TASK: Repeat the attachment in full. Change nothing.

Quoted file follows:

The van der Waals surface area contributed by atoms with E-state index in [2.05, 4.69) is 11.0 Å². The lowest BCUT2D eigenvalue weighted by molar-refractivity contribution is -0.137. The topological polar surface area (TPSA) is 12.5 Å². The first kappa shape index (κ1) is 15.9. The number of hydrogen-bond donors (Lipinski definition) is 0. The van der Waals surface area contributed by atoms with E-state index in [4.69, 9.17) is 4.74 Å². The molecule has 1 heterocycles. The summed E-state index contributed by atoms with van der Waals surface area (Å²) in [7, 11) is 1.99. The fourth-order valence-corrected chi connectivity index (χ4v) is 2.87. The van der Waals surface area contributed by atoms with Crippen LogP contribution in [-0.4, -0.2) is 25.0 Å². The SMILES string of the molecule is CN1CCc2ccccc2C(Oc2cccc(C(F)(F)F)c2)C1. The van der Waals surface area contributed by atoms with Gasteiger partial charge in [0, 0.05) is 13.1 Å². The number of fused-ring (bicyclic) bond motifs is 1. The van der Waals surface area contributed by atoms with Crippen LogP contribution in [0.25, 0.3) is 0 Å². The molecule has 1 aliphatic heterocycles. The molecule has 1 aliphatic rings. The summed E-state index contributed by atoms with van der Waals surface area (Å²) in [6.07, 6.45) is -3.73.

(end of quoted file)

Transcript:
The van der Waals surface area contributed by atoms with E-state index in [2.05, 4.69) is 11.0 Å². The lowest BCUT2D eigenvalue weighted by molar-refractivity contribution is -0.137. The topological polar surface area (TPSA) is 12.5 Å². The first kappa shape index (κ1) is 15.9. The number of hydrogen-bond donors (Lipinski definition) is 0. The van der Waals surface area contributed by atoms with E-state index in [4.69, 9.17) is 4.74 Å². The molecule has 1 heterocycles. The summed E-state index contributed by atoms with van der Waals surface area (Å²) in [7, 11) is 1.99. The fourth-order valence-corrected chi connectivity index (χ4v) is 2.87. The van der Waals surface area contributed by atoms with Crippen LogP contribution in [-0.4, -0.2) is 25.0 Å². The SMILES string of the molecule is CN1CCc2ccccc2C(Oc2cccc(C(F)(F)F)c2)C1. The van der Waals surface area contributed by atoms with Gasteiger partial charge in [0, 0.05) is 13.1 Å². The number of fused-ring (bicyclic) bond motifs is 1. The van der Waals surface area contributed by atoms with Crippen LogP contribution in [0.25, 0.3) is 0 Å². The molecule has 1 aliphatic heterocycles. The molecule has 1 aliphatic rings. The summed E-state index contributed by atoms with van der Waals surface area (Å²) in [6.07, 6.45) is -3.73.